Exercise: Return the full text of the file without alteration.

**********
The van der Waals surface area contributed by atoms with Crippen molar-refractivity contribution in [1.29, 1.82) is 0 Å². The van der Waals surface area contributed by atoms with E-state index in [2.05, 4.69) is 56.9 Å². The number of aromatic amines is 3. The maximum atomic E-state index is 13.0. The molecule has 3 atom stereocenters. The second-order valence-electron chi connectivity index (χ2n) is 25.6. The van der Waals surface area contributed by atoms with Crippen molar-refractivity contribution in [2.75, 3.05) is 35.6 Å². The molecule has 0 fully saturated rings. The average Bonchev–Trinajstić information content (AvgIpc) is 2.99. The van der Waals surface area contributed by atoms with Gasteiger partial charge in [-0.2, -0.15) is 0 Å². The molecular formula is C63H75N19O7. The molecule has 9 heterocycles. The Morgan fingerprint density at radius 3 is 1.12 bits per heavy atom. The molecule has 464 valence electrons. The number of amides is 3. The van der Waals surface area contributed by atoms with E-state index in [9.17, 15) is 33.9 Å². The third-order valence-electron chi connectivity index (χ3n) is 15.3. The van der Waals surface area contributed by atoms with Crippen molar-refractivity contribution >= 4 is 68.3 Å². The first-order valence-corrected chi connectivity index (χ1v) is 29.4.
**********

The van der Waals surface area contributed by atoms with Crippen molar-refractivity contribution in [1.29, 1.82) is 0 Å². The van der Waals surface area contributed by atoms with E-state index in [2.05, 4.69) is 56.9 Å². The number of aromatic amines is 3. The maximum atomic E-state index is 13.0. The molecule has 3 atom stereocenters. The second-order valence-electron chi connectivity index (χ2n) is 25.6. The van der Waals surface area contributed by atoms with Crippen molar-refractivity contribution in [2.75, 3.05) is 35.6 Å². The molecule has 0 fully saturated rings. The average Bonchev–Trinajstić information content (AvgIpc) is 2.99. The van der Waals surface area contributed by atoms with Gasteiger partial charge in [-0.2, -0.15) is 0 Å². The molecular formula is C63H75N19O7. The molecule has 9 heterocycles. The Morgan fingerprint density at radius 3 is 1.12 bits per heavy atom. The molecule has 464 valence electrons. The number of amides is 3. The van der Waals surface area contributed by atoms with E-state index in [9.17, 15) is 33.9 Å². The third-order valence-electron chi connectivity index (χ3n) is 15.3. The van der Waals surface area contributed by atoms with Crippen molar-refractivity contribution >= 4 is 68.3 Å². The first-order valence-corrected chi connectivity index (χ1v) is 29.4.